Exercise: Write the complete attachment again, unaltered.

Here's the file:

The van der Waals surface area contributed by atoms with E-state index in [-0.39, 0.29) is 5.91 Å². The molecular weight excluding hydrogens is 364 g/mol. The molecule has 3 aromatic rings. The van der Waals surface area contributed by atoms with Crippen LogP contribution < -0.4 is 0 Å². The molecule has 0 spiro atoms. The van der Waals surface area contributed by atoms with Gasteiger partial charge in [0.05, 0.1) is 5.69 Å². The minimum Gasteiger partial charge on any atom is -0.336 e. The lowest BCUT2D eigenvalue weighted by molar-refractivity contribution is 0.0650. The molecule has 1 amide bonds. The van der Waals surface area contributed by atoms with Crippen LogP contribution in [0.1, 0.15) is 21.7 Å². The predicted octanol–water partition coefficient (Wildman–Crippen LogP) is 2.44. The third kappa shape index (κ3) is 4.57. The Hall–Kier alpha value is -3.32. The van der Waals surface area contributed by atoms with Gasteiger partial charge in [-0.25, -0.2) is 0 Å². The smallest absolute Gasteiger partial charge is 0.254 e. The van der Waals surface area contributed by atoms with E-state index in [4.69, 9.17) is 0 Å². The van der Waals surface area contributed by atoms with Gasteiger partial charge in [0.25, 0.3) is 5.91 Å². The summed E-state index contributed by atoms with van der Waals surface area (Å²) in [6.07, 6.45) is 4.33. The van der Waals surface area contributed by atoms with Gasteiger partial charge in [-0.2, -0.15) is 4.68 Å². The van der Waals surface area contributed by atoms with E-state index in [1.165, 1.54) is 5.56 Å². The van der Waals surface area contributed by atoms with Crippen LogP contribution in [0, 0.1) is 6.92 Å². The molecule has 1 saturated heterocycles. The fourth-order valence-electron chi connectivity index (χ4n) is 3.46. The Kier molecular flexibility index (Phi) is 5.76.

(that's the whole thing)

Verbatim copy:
The van der Waals surface area contributed by atoms with E-state index in [-0.39, 0.29) is 5.91 Å². The molecular weight excluding hydrogens is 364 g/mol. The molecule has 3 aromatic rings. The van der Waals surface area contributed by atoms with Crippen LogP contribution < -0.4 is 0 Å². The molecule has 0 spiro atoms. The van der Waals surface area contributed by atoms with Gasteiger partial charge in [0.05, 0.1) is 5.69 Å². The minimum Gasteiger partial charge on any atom is -0.336 e. The lowest BCUT2D eigenvalue weighted by molar-refractivity contribution is 0.0650. The molecule has 1 amide bonds. The van der Waals surface area contributed by atoms with Crippen LogP contribution in [0.1, 0.15) is 21.7 Å². The predicted octanol–water partition coefficient (Wildman–Crippen LogP) is 2.44. The third kappa shape index (κ3) is 4.57. The Hall–Kier alpha value is -3.32. The van der Waals surface area contributed by atoms with Gasteiger partial charge in [-0.25, -0.2) is 0 Å². The smallest absolute Gasteiger partial charge is 0.254 e. The van der Waals surface area contributed by atoms with E-state index in [4.69, 9.17) is 0 Å². The van der Waals surface area contributed by atoms with Gasteiger partial charge in [0.25, 0.3) is 5.91 Å². The summed E-state index contributed by atoms with van der Waals surface area (Å²) in [6.07, 6.45) is 4.33. The van der Waals surface area contributed by atoms with Gasteiger partial charge in [-0.2, -0.15) is 4.68 Å². The van der Waals surface area contributed by atoms with E-state index in [1.165, 1.54) is 5.56 Å². The van der Waals surface area contributed by atoms with Crippen LogP contribution in [0, 0.1) is 6.92 Å². The molecule has 1 saturated heterocycles. The fourth-order valence-electron chi connectivity index (χ4n) is 3.46. The Kier molecular flexibility index (Phi) is 5.76.